Only $35.99/year

Federal Laws That Apply to Employee and Labor Relations

Terms in this set (53)

This legislation requires some employers to maintain a drug-free workplace. Employee compliance must be assured by subject employers.

Provisions and Protections

This law applies to federal contractors and all organizations receiving grants from the federal government. If you are covered, you are required to assure that all the employees working on the contract or grant are in compliance with its drug-free requirements. Covered employers are required to have a drug-free policy that applies to its employees. In order to determine that an employer is in compliance with the requirements, drug testing is usually performed on employees and applicants who have received a job offer. Random drug testing is also used in some organizations to assure employees subject to the law or policy are continuing to comply with the requirements. Any federal contractor under the jurisdiction of the Office of Federal Contract Compliance Programs (OFCCP) in the Department of Labor must comply with this legislation.

Employee notification about the policy must include information about the consequences of failing a drug test. Whenever an employee has been convicted of a criminal drug violation in the workplace, the employer must notify the contracting or granting agency within 10 days.

Recordkeeping Requirements

Covered employers are required to publish a written policy statement that clearly covers all employees or just those employees who are associated with the federal contract or grant. Each covered employee must be given a copy of the policy statement, and it is a good idea, although it is not required, to have employees sign for receipt of that policy statement. The statement must contain a list of prohibited substances. At a minimum it must cite controlled substances.11

Some employers choose to include in the policy prohibition of alcohol and prescription drug misuse, although that is not a requirement. Subject employers must also establish a drug-free awareness training program to make employees aware of (a) the dangers of drug abuse in the workplace; (b) the policy of maintaining a drug-free workplace; (c) any available drug counseling, rehabilitation, and employee assistance programs; and (d) the penalties that may be imposed on employees for drug abuse violations. Records should be maintained showing each employee who received the training and the date it occurred.

Drug-Free Workplace Act Enforcement

Federal contractors under the jurisdiction of the OFCCP will find that the agency requires proof of compliance when it conducts a general compliance evaluation of affirmative action plans. Any employee who fails a drug test must be referred to a treatment program or given appropriate disciplinary action. Care should be given to treating similar cases in the same way. It is fairly easy to be challenged under Title VII for unequal treatment based on one of the Title VII protected groups.

Each federal agency responsible for contracting or providing grants is also responsible for enforcing the Drug-Free Workplace Act requirements. These responsibilities are spelled out in the Federal Acquisition Regulation (FAR). Failing to maintain a drug-free workplace can result in the following:12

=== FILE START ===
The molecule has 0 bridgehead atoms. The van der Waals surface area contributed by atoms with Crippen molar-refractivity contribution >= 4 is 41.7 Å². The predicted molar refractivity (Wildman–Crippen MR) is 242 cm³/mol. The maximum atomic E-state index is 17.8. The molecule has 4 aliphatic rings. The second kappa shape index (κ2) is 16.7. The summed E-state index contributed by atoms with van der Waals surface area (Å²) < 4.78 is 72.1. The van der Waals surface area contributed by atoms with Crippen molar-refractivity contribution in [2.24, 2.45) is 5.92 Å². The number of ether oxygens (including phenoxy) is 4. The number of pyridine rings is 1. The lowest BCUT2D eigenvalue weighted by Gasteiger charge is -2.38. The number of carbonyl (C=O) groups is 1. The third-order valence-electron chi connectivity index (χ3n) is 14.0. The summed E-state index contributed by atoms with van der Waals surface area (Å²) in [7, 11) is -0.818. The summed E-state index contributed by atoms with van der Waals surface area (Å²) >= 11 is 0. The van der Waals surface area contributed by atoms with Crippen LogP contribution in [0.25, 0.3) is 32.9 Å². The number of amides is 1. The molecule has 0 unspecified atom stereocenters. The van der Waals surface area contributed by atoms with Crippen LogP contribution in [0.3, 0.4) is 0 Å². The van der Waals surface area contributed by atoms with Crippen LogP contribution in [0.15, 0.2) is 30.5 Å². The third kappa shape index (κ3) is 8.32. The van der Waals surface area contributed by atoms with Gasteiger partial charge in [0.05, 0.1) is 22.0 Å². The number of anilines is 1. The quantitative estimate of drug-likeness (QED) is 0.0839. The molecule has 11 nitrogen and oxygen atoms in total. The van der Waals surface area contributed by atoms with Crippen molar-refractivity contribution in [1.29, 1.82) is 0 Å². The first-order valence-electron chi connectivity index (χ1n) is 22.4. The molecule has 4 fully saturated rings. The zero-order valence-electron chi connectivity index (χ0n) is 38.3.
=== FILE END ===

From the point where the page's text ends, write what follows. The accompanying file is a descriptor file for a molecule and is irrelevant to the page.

Suspension of payments for contract or grant activities
Suspension or cancellation of grant or contract
Up to five-years prohibition for any further contracts or grants
This set of regulations is often overlooked by employers and HR professionals alike. Details can be found in 41 C.F.R. 60-3. For covered employers with 15 or more people on the payroll, this set of requirements is essential in preventing claims of discrimination.

There are two types of illegal employment discrimination: Adverse Treatment and Adverse or Disparate Impact. The latter almost always results from seemingly neutral policies having a statistically adverse impact on a specific group of people. To avoid illegal discrimination, the guidelines require that all steps in a hiring decision be validated for application to the job being filled. Validity of a selection device can be determined through a validity study or by applying a job analysis to demonstrate the specific relationship between the selection device and the job requirements. Selection devices include things like a written test, an oral test, an interview, a requirement to write something for consideration, and a physical ability test.

Employers can get into trouble when they use selection tools that have not been validated for their specific applications. For example, buying a clerical test battery of written tests and using it to make selection decisions for administrative assistants as well as general office clerks may not be supportable. Only a validity analysis will tell for sure. What specific validation studies have been done for the test battery by the publisher? Any publisher should be able to provide you with a copy of the validation study showing how the test is supposed to be used and the specific skills, knowledge, or abilities that are analyzed when using it. If you can't prove the test measures things required by your job content, don't use the test. According to the Uniform Guidelines, "While publishers of selection procedures have a professional obligation to provide evidence of validity which meets generally accepted professional standards, users are cautioned that they are responsible for compliance with these guidelines."13 That means the employer, not the test publisher, is liable for the results.